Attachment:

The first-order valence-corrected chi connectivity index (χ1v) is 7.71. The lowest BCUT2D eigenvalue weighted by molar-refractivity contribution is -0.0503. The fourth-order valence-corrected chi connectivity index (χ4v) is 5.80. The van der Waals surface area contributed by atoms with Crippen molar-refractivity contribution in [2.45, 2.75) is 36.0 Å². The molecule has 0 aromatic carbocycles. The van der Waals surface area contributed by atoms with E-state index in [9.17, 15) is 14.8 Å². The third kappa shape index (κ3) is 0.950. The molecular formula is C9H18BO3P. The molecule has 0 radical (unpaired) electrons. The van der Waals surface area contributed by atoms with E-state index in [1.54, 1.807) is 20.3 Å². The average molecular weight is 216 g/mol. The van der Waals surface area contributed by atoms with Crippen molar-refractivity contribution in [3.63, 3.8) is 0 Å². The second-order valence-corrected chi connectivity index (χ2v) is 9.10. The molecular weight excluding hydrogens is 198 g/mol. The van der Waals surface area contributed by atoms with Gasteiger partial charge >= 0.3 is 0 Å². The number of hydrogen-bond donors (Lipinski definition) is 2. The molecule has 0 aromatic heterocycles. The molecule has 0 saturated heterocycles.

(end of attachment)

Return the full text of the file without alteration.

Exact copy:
The first-order valence-corrected chi connectivity index (χ1v) is 7.71. The lowest BCUT2D eigenvalue weighted by molar-refractivity contribution is -0.0503. The fourth-order valence-corrected chi connectivity index (χ4v) is 5.80. The van der Waals surface area contributed by atoms with Crippen molar-refractivity contribution in [2.45, 2.75) is 36.0 Å². The molecule has 0 aromatic carbocycles. The van der Waals surface area contributed by atoms with E-state index in [9.17, 15) is 14.8 Å². The third kappa shape index (κ3) is 0.950. The molecular formula is C9H18BO3P. The molecule has 0 radical (unpaired) electrons. The van der Waals surface area contributed by atoms with E-state index in [1.54, 1.807) is 20.3 Å². The average molecular weight is 216 g/mol. The van der Waals surface area contributed by atoms with Crippen molar-refractivity contribution in [3.63, 3.8) is 0 Å². The second-order valence-corrected chi connectivity index (χ2v) is 9.10. The molecular weight excluding hydrogens is 198 g/mol. The van der Waals surface area contributed by atoms with Gasteiger partial charge >= 0.3 is 0 Å². The number of hydrogen-bond donors (Lipinski definition) is 2. The molecule has 0 aromatic heterocycles. The molecule has 0 saturated heterocycles.